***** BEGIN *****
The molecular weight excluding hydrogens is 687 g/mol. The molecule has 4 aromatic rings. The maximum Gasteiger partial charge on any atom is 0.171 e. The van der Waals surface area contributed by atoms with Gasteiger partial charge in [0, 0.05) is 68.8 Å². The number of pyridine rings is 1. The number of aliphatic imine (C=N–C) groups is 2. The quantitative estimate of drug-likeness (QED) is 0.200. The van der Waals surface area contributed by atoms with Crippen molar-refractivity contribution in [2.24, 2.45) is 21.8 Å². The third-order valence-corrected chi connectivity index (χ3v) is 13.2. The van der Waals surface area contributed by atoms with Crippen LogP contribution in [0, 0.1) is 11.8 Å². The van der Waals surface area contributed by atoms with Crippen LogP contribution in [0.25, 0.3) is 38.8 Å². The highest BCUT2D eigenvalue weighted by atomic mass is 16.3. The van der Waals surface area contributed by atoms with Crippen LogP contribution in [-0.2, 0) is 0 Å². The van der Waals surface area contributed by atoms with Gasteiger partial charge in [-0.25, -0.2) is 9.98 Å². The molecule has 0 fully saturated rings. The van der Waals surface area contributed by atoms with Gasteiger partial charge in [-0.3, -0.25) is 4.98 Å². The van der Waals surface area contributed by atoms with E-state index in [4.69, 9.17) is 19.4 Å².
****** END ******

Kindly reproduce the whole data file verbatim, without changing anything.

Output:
The molecular weight excluding hydrogens is 687 g/mol. The molecule has 4 aromatic rings. The maximum Gasteiger partial charge on any atom is 0.171 e. The van der Waals surface area contributed by atoms with Gasteiger partial charge in [0, 0.05) is 68.8 Å². The number of pyridine rings is 1. The number of aliphatic imine (C=N–C) groups is 2. The quantitative estimate of drug-likeness (QED) is 0.200. The van der Waals surface area contributed by atoms with Crippen molar-refractivity contribution in [2.24, 2.45) is 21.8 Å². The third-order valence-corrected chi connectivity index (χ3v) is 13.2. The van der Waals surface area contributed by atoms with Crippen LogP contribution in [0, 0.1) is 11.8 Å². The van der Waals surface area contributed by atoms with Crippen LogP contribution in [0.25, 0.3) is 38.8 Å². The highest BCUT2D eigenvalue weighted by atomic mass is 16.3. The van der Waals surface area contributed by atoms with Crippen LogP contribution in [-0.2, 0) is 0 Å². The van der Waals surface area contributed by atoms with Gasteiger partial charge in [-0.25, -0.2) is 9.98 Å². The molecule has 0 fully saturated rings. The van der Waals surface area contributed by atoms with Gasteiger partial charge in [-0.3, -0.25) is 4.98 Å². The van der Waals surface area contributed by atoms with E-state index in [4.69, 9.17) is 19.4 Å².